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Old 02-10-2011, 05:21 AM   #326
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Join Date: Jul 2007
Location: belgrade
Posts: 1,407

well, as this article on Hidden Object games which i recommend says:

"Trends do pass, but we’re only at the beginning of this one, and even when it finally subsides, I suspect the genre won’t ever be the same. Not dead… but not the same."

So, if we're talking about merging of casual and traditional adventure games, then we're speaking also of merging the two markets, which means developers and publishers will try to please the both groups. That leads us to "easier" difficulty of course, when comparing it to the classics. About Jane Jensen, she actually did some casual games before the Gray Matter so it should not come as surprise. And you really can't blame her or publishers for their desire for their product to reach wider audience.

I see "heroes" of adventure gaming in these "troubled times" in everyone who tries to keep the spark of golden adventure gaming in a way. Puzzles, creative puzzles are one of the things that lack the most today. Going blindly into the "Heavy Rain" territory seems like the "easy way" today for developers and publishers. It seems like it's easier to come up with the story than rich gameplay and puzzles. Another proof of that is that we see less and less Myst-like and traditional puzzle oriented games.

On the other hand, "casual invasion" certainly shaked the mainstream gaming and accented the non-action gameplay in the tradition of adventure games. As for me, success of casual games is just another proof of how "immortal" basic adventure game elements are, or interactive storytelling. I'll quote Roberta Williams from this interview:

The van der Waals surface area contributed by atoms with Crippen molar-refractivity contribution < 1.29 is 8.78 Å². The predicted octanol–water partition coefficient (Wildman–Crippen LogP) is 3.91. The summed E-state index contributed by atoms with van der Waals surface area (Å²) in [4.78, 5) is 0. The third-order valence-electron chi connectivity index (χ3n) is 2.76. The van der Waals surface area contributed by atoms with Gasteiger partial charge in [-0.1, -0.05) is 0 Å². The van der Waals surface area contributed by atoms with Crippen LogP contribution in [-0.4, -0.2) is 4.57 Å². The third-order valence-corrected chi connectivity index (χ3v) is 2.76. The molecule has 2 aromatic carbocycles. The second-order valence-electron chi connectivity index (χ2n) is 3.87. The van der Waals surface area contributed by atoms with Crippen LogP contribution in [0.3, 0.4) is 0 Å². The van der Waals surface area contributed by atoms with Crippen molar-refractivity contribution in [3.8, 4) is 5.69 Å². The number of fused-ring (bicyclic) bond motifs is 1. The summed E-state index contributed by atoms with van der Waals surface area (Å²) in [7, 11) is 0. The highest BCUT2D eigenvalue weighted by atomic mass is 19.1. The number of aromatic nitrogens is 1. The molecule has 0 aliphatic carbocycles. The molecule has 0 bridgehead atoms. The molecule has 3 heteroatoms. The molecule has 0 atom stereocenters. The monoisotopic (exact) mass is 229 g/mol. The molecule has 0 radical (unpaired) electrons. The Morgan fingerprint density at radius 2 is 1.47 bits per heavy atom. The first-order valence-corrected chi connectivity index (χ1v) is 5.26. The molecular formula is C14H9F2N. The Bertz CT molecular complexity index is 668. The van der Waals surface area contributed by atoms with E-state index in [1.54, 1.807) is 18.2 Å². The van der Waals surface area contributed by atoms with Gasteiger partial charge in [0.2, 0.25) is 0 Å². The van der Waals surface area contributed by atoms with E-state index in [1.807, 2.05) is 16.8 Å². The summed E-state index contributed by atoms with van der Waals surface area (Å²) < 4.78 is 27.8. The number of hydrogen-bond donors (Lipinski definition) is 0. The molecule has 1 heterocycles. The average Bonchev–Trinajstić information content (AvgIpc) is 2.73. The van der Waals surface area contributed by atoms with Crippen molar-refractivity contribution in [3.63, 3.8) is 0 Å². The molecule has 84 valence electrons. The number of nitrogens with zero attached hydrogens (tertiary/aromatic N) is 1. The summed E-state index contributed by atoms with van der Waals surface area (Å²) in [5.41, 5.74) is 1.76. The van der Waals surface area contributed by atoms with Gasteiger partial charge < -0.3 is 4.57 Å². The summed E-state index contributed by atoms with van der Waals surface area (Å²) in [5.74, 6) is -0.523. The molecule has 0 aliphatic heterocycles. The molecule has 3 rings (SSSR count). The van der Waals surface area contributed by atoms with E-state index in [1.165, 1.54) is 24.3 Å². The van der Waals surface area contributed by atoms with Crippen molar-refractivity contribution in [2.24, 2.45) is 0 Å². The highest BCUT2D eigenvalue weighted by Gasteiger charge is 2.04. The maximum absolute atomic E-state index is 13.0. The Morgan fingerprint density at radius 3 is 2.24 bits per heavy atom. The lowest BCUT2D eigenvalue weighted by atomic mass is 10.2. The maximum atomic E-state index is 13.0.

"I believe that the 'true' adventure game genre will never die any more than any type of storytelling would ever die. Sometimes, I think that something 'new' may come along for awhile and take away attention from longer, story-oriented genres, like movies took attention away from books for awhile, and TV took attention away from movies for awhile. Things like that."

and this

"Adventure games "as we know it" are dead. What does that mean? Does that mean "text" adventure games with text input; story, puzzles, no art, no animation, no music, no sound, no spoken dialog? Does that mean "picture book" adventure games with more advanced text input; story, puzzles, no animation, no music, no sound, no spoken dialog? Does that mean "2D worlds with cut screen shots" with icon bar input; story, puzzles, limited animation, limited music, limited sound, no spoken dialog? Does that mean "2D worlds with cut screen shots and limited short 'cartoons' or 'movies' with icon bar input; story, puzzles, better animation, better music, better sound, limited spoken dialog? Does that mean "2D worlds with lots more cut screen shots and more short 'cartoons/movies' with 'point and click' input; better story, easier puzzles, great animation, great music, great sound, lots of spoken dialog? Do you see a trend here in all of this?"

So, maybe that "something new" could be casual games and the merging of two is just another step in "evolution".
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